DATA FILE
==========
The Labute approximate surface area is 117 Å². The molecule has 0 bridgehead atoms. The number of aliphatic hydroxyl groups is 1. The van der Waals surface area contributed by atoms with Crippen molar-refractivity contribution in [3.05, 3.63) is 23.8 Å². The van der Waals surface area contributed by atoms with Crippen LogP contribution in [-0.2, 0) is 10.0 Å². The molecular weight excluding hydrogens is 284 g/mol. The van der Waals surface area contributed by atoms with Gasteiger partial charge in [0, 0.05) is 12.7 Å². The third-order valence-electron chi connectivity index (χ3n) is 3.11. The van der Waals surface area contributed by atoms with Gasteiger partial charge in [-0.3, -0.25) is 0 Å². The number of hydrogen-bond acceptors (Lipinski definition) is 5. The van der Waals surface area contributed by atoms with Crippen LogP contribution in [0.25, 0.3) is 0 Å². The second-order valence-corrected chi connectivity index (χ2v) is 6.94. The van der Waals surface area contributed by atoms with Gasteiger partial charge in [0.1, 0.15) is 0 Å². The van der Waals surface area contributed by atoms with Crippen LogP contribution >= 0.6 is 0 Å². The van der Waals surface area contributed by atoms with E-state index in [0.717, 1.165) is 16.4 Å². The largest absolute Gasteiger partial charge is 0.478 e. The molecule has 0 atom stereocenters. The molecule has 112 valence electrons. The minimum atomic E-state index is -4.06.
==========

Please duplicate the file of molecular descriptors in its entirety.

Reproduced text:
The Labute approximate surface area is 117 Å². The molecule has 0 bridgehead atoms. The number of aliphatic hydroxyl groups is 1. The van der Waals surface area contributed by atoms with Crippen molar-refractivity contribution in [3.05, 3.63) is 23.8 Å². The van der Waals surface area contributed by atoms with Crippen LogP contribution in [-0.2, 0) is 10.0 Å². The molecular weight excluding hydrogens is 284 g/mol. The van der Waals surface area contributed by atoms with Gasteiger partial charge in [0, 0.05) is 12.7 Å². The third-order valence-electron chi connectivity index (χ3n) is 3.11. The van der Waals surface area contributed by atoms with Gasteiger partial charge in [-0.3, -0.25) is 0 Å². The number of hydrogen-bond acceptors (Lipinski definition) is 5. The van der Waals surface area contributed by atoms with Crippen LogP contribution in [0.25, 0.3) is 0 Å². The second-order valence-corrected chi connectivity index (χ2v) is 6.94. The van der Waals surface area contributed by atoms with Gasteiger partial charge in [0.1, 0.15) is 0 Å². The van der Waals surface area contributed by atoms with Crippen LogP contribution >= 0.6 is 0 Å². The van der Waals surface area contributed by atoms with E-state index in [0.717, 1.165) is 16.4 Å². The largest absolute Gasteiger partial charge is 0.478 e. The molecule has 0 atom stereocenters. The molecule has 112 valence electrons. The minimum atomic E-state index is -4.06.